Software to help GPs to detect the early signs of cancer is to be trialled in England in 2010.

The new computer-assisted cancer risk assessment announced by cancer tsar, Professor Mike Richards, will help GPs to decide whether the symptoms a patient presents with indicate the presence of cancer and whether further tests or investigations are needed.

The software will assess a patient’s age, weight and symptoms such as rectal bleeding or fatigue and provide evidence-based guidance on action needed.

In an interview with the Guardian, Professor Richards emphasised that GPs rather than computers would continue to make key judgements in managing patients. “The GP will always have the final say. If he wants to refer a patient to hospital he will always have the right to do so.”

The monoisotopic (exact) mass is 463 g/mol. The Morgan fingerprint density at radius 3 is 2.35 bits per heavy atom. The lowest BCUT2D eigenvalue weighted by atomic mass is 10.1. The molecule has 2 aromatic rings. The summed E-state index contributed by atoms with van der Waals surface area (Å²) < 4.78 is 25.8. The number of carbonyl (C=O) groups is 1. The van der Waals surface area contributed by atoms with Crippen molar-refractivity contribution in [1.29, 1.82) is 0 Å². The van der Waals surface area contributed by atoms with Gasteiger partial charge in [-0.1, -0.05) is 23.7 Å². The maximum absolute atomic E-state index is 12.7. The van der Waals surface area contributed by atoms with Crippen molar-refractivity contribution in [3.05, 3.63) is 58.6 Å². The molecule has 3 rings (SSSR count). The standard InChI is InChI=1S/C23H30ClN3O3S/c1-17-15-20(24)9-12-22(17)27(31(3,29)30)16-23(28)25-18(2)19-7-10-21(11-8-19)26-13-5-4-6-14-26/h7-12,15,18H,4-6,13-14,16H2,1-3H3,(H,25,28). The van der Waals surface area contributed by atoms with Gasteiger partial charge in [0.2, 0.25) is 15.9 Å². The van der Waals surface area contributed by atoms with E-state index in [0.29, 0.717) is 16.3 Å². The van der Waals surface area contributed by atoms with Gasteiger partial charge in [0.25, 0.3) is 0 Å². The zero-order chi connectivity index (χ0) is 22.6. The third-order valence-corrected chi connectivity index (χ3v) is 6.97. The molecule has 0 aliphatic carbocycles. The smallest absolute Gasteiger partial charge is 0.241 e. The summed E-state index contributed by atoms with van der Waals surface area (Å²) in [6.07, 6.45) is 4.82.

Britain has a relatively poor record among developed countries in detecting cancer early, partly because some GPs fail to identify and act on cancer symptoms. This problem, plus the difficulty of diagnosing cancer and the sheer number of other ailments that GPs need to know about support the case for introducing the technology, Professor Richards says.

“This is helping GPs because none of us can retain this sort of information [about cancer symptoms] and having to retain it for bowel cancer, lung cancer and ovarian cancer as well as heart disease, it would take a remarkable human brain to do that, so why not get a computer to support it?” Professor Richards said.

The plan is to pilot the software with a number of surgeries across England in the spring.